Making the Simplex Net happen each week requires the volunteer services of at least four net control operators that are spread out throughout our working footprint. So what happens when we run short? Somebody has to pick up and move their operations to a suitable location. Last week (5/23/2020) our existing Southern net control operators were unavailable due to other personal commitments and radios that were out of service.
To keep the net running, Mike (K3MJN) visited Rawlinsville to set up an improvised operating station for the Simplex Net’s South control station. Now that we’ve crossed this threshold, it’s time to start looking for other great sites for net control!
Special thanks to Chris Bunting (N3FYI) for allowing us the use of the repeater site during the Simplex Net. We couldn’t have pulled it off without you! We didn’t use his tower, but it certainly made it easy to find the location even during a foggy test run on Friday night.
- Find a great spot. Operating from the N3FYI repeater site made for fantastic coverage in the Southern half of Lancaster county. Good elevation and the furthest south we’ve operated so far allowed us to get net participants down to the Maryland state line. When you’re planning for simplex operations, a topographic map is one of your best friends.
- Reach for the sky. The original plan was to operate using a Nagoya UT-72 mag mount antenna on the car’s trunk lid. The UT-72 is pretty decent, but even on top of the car it was still just 4-5 feet above the ground. The N9TAX Slim Jim is a fantastic antenna, but didn’t perform much better at a similar height with the tripod. Elevating the Slim Jim to 12-15 feet with some painter’s poles taped together provided for a gain of 2 S-units to receiving stations during our tests.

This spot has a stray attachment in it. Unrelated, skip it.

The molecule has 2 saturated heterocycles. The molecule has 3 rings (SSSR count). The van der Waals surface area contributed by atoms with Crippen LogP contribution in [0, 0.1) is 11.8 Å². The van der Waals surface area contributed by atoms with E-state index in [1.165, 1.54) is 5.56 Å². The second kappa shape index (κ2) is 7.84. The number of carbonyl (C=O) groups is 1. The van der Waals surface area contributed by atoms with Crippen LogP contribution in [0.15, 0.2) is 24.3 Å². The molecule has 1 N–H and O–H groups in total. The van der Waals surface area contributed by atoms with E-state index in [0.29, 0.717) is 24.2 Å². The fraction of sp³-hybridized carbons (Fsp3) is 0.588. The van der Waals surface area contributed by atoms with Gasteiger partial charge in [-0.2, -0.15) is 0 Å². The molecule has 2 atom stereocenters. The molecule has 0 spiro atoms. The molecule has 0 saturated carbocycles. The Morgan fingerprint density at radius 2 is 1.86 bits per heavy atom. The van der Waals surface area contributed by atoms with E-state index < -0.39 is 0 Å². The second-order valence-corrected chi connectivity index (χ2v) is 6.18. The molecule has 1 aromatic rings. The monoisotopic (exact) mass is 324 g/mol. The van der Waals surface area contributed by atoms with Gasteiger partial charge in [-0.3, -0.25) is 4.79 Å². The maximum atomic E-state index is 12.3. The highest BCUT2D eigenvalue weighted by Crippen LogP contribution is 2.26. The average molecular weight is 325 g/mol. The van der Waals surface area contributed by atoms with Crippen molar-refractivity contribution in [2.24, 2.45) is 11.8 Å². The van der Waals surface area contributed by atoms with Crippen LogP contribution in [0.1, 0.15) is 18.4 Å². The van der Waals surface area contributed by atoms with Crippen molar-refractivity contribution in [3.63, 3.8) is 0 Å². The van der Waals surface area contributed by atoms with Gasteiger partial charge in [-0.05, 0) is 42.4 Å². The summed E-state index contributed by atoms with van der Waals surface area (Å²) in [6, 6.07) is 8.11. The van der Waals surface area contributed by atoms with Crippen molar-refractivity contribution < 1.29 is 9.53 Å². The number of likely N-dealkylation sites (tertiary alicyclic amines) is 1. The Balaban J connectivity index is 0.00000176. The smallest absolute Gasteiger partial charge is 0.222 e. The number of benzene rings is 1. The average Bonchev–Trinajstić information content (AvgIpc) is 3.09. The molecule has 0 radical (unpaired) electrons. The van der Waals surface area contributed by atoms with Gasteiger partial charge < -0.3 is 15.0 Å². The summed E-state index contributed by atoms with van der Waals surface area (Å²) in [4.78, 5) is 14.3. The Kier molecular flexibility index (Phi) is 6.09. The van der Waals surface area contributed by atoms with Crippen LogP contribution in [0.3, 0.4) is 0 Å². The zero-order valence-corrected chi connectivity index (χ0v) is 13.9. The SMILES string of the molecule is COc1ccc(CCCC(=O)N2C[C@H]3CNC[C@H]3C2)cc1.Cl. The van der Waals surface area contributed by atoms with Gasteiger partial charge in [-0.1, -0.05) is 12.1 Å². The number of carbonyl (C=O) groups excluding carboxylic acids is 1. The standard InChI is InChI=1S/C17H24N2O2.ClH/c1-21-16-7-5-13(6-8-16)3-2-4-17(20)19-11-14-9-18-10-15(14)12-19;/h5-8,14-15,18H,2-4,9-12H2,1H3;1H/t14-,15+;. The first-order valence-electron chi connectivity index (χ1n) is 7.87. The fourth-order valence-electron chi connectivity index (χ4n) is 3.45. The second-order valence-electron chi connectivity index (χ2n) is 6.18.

- Know your gear. The antenna “lash-up” was tested at home and in the field prior to the day of the net. It was ugly and built with junk from around the house but it did the job. Being improvised, it was a little finicky the first couple times. Familiarity with the assembly process was important when Mike got stuck in traffic on the way to the site and arrived with only ten minutes to spare before the start of the net. Let’s just say the duct tape was really flying and he was able to get on-frequency with almost two minutes to spare.
- Bring a flashlight. Arriving on-site before the net there was plenty of light. After an hour of net operations followed by a half hour of after-net chatter on a local repeater, everything had to be disassembled and stowed in the dark.
- If one wrap of duct tape is good, three wraps is better. During the net a strong breeze showed up and one piece of duct tape did break due to the amount of leverage placed on the tape. Luckily the high-end engineering team had anticipated this eventuality and built in two extra pieces of duct tape for fail-over. The antenna did shift when the tape cut loose, but it didn’t fall over.
- Keep experimenting. Make incremental improvements. The three painter’s poles have been replaced by a single telescoping 20 foot fishing pole (it has more reviews from hams than fisherman). This looks much less “junky” and is easier to load into the car and carry in the field. Next up is to build a drive-on mast mount rather than use that tripod.